Friday, March 25, 2005

It's All About Him: Hebrews -- Lesson 9

To start at the beginning of this series, click here.

Saving the Best for Last

The Writer's final quote from the Old Testament to show the superiority of the Son over the angels and other messengers is significant to the rest of the letter:

But to which of the angels has He ever said, "Sit at My right hand, Until I make Your enemies A footstool for Your feet"? (Hebrews 1:13, NASB 95)

This quote, from Psalm 110, should be paired with the Writer's introductory comments, "When He had made ??purification of sins, He ??sat down at the right hand of the ??Majesty on high,having become as much better than the angels, as He has inherited a more excellent ?name than they." And so the Son is the last and best communication from God to mankind in these latter days--and His message is far superior to the past messengers.

But this final quote of Psalm 110 is no accident. The entire Psalm is one of the foundational blocks on which the Writer builds his arguments. Currently, the Writer has only made the case that, as a messenger, the Son is superior to past messengers. He has other important points to make about this Son and Psalm 110 is a strange an important component. Here it is:

The Lord says to my Lord: "Sit at My right hand Until I make Your enemies a footstool for Your feet." The Lord will stretch forth Your strong scepter from Zion, saying, "Rule in the midst of Your enemies." Your people will volunteer freely in the day of Your power; In holy array, from the womb of the dawn, Your youth are to You as the dew.

The Lord has sworn and will not change His mind, "You are a priest forever According to the order of Melchizedek."

The Lord is at Your right hand; He will shatter kings in the day of His wrath. He will judge among the nations, He will fill them with corpses, He will shatter the chief men over a broad country. He will drink from the brook by the wayside; Therefore He will lift up His head. (Psalm 110:1-7)

There are two things that set this psalm apart from all others. The first is its reference to Melchizedek, who is a figure who momentarily appears to bless Abram (Genesis 14:18-20). Only Genesis and Psalm 110 reference this person. There is no strangeness in his appearing in Genesis, because there are lots of names and places that have mere single mention in the Scriptures. Melchizedek's mention in Psalm 110 begs us to ask, "Why is this thought here?" The second and related thing that sets Psalm 110 apart is related to the first. The Psalm is about a king who is a priest. In ancient Israel and by the command of the Lord, these were separate offices. One need only think of the leprosy that Uzziah suffered when he stormed into the temple to burn incense.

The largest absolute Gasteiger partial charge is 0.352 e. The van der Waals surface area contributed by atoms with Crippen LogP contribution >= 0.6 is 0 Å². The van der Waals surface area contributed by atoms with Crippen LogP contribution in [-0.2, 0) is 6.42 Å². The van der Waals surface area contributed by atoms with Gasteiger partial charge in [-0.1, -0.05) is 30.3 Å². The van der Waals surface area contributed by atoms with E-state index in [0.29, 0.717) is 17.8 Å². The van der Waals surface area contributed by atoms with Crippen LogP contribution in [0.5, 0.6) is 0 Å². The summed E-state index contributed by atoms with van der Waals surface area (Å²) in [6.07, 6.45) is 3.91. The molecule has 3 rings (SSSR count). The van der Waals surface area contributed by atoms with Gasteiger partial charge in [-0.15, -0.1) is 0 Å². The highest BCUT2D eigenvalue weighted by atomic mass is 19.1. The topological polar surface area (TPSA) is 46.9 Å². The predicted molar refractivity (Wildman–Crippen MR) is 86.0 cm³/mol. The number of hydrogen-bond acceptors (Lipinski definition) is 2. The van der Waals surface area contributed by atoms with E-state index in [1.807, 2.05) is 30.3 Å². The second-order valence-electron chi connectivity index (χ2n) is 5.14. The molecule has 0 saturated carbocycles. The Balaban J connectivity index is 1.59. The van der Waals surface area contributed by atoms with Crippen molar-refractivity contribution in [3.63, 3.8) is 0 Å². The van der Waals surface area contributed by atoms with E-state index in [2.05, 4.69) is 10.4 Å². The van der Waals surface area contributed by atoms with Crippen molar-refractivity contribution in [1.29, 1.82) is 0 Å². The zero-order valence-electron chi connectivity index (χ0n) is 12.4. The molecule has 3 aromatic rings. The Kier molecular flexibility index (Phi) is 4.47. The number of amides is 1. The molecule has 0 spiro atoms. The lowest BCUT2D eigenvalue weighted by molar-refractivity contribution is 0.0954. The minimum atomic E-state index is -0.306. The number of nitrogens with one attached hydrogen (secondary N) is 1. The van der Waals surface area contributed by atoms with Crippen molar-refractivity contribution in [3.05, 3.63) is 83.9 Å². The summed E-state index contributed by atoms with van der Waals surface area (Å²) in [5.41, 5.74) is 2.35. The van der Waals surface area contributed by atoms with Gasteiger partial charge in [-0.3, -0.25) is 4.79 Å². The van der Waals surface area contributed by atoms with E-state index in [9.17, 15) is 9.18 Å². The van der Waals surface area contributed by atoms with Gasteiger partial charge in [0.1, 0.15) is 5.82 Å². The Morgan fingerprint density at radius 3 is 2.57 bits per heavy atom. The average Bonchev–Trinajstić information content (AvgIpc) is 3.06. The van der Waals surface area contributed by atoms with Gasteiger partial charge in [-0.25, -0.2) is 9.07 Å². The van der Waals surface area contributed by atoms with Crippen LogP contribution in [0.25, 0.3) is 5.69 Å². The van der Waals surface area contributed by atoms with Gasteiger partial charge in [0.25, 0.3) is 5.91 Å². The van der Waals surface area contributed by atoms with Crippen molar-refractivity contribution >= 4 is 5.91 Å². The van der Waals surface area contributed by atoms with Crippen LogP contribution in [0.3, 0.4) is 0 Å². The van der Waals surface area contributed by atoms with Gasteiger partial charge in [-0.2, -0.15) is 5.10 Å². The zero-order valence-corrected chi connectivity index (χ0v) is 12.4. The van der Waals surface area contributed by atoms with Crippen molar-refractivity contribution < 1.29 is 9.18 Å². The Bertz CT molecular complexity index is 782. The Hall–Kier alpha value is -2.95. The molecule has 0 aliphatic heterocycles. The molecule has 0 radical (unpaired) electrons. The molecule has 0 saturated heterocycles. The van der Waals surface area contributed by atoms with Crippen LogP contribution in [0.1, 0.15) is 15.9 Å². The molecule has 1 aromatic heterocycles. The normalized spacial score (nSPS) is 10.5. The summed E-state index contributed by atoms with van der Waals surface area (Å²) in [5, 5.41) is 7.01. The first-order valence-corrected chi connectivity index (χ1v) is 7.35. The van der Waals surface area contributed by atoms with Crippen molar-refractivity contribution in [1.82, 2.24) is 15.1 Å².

But when he became strong, his heart was so proud that he acted corruptly, and he was unfaithful to the Lord his God, for he entered the temple of the Lord to burn incense on the altar of incense. Then Azariah the priest entered after him and with him eighty priests of the Lord, valiant men. They opposed Uzziah the king and said to him, "It is not for you, Uzziah, to burn incense to the Lord, but for the priests, the sons of Aaron who are consecrated to burn incense. Get out of the sanctuary, for you have been unfaithful and will have no honor from the Lord God." But Uzziah, with a censer in his hand for burning incense, was enraged; and while he was enraged with the priests, the leprosy broke out on his forehead before the priests in the house of the Lord, beside the altar of incense. Azariah the chief priest and all the priests looked at him, and behold, he was leprous on his forehead; and they hurried him out of there, and he himself also hastened to get out because the Lord had smitten him. King Uzziah was a leper to the day of his death; and he lived in a separate house, being a leper, for he was cut off from the house of the Lord. And Jotham his son was over the king’s house judging the people of the land. (2 Chronicles 26:16-21)

The Writer of Hebrews will connect the dots between this Psalm and the Son. Along the way, the Son will be shown to be the culmination of the three Old Testament offices of Prophet, Priest, and King.

Test everything. Cling to what is good.

Thursday, March 24, 2005

It's All About Him: Hebrews -- Lesson 8

To start with the first lesson in the series, click here.

The Eternal Son

None of the former persons, ways, and means by which God communicated to His people existed before the creation and only by the sustaining hand of God will they persist when this creation finally succumbs. But the Son is different:

And, "You, Lord, in the beginning laid the foundation of the earth, And the heavens are the works of Your hands; They will perish, but You remain; And they all will become old like a garment, And like a mantle You will roll them up; Like a garment they will also be changed. But You are the same, And Your years will not come to an end." (Hebrews 1:10-12, NASB 95)